OTTAWA, December 12, 2002 - The Species at Risk Act (SARA) received Royal Assent today, bringing to a close a nine-year legislative process to protect Canada's species at risk and their critical habitat. The new legislation will come into force in 2003.
"Today we fulfilled a commitment made by this government to ensure protection for species at risk and the places where they live," said the Honourable David Anderson, Minister of the Environment. "SARA is the result of an extensive consultation process that has seldom been seen in Canadian history and the legislation enjoys broad support among Canadians. This inclusive process will continue as the Act provides for openness and transparency at all stages."
SARA is one of three elements of the government's Strategy for the Protection of Species at Risk. Under the Accord for the Protection of Species at Risk, the Government of Canada works with provinces and territories on a common approach to protecting species at risk in Canada that includes complementary legislation and programs to protect habitat and species.
"Protecting species at risk is a shared responsibility of all governments in Canada," said Minister Anderson. "This Act ensures the federal responsibility is met, and it also helps to fulfill some of Canada's international obligations under the Biodiversity Convention."
The other key component of the federal Strategy is stewardship, a cornerstone
of the Government of Canada's approach to species protection. Canada's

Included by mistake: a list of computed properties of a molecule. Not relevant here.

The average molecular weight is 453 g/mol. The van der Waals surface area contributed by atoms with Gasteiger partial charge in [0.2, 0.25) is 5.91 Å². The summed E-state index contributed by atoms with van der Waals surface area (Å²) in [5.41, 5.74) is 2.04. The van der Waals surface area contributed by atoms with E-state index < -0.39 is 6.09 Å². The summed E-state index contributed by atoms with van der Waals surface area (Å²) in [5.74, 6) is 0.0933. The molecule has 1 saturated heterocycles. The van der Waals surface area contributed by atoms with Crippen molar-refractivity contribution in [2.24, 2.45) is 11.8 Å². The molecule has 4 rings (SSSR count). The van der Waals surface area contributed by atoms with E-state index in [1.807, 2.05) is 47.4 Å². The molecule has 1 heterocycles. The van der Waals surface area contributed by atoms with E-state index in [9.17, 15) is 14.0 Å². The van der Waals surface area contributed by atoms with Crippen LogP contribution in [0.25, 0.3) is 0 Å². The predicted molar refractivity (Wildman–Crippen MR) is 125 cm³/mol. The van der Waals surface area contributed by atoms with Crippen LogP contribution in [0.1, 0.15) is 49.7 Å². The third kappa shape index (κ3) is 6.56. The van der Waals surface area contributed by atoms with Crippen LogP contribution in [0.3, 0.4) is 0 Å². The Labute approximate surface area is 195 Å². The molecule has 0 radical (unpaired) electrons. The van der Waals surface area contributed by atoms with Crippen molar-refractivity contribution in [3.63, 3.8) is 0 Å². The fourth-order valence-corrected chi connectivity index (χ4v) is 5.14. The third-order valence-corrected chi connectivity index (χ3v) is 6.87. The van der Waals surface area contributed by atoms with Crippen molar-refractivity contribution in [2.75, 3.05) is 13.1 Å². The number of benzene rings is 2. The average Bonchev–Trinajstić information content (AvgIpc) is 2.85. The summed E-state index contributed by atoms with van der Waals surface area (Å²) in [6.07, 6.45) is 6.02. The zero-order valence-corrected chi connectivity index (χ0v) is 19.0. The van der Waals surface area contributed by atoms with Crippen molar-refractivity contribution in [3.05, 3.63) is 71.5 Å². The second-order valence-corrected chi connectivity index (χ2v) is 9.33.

Stewardship Agenda, approved earlier this year by federal, provincial
and territorial Ministers of Wildlife, encourages Canadians to work together
in a landscape approach to protect habitat, contribute to the recovery
of species at risk and conserve Canada's natural heritage. One such
initiative is the federal government's Habitat Stewardship Program
for Species at Risk, which funds projects that support habitat conservation
and stewardship. Hundreds of projects involving Aboriginal organizations,
landowners, businesses, industries, and non-government organizations have
been approved over the last three years. The Government of Canada committed
$45 million to the Habitat Stewardship Program over 5 years.
Minister Anderson also noted the link between the passage of SARA and the Government of Canada's overall environmental agenda. "SARA complements many other environmental initiatives," he said. "For instance, our actions on climate change also protect species and their habitats - we know climate change affects the forests and waters that support species."
The species at risk legislation ensures that species are assessed under a rigorous and independent scientific process that operates at arm's length from the federal government. It also requires the development of recovery action plans for species that are found to be most at risk, and recognizes the essential role of Aboriginal peoples in the conservation of wildlife by requiring the establishment of a National Aboriginal Council on Species at Risk.
SARA will come into force by an order in council in 2003. In the period leading up to the order in council, the Government of Canada will develop the regulations required under the Act, including regulations on compensation.
For more information, please contact:Kelly Morgan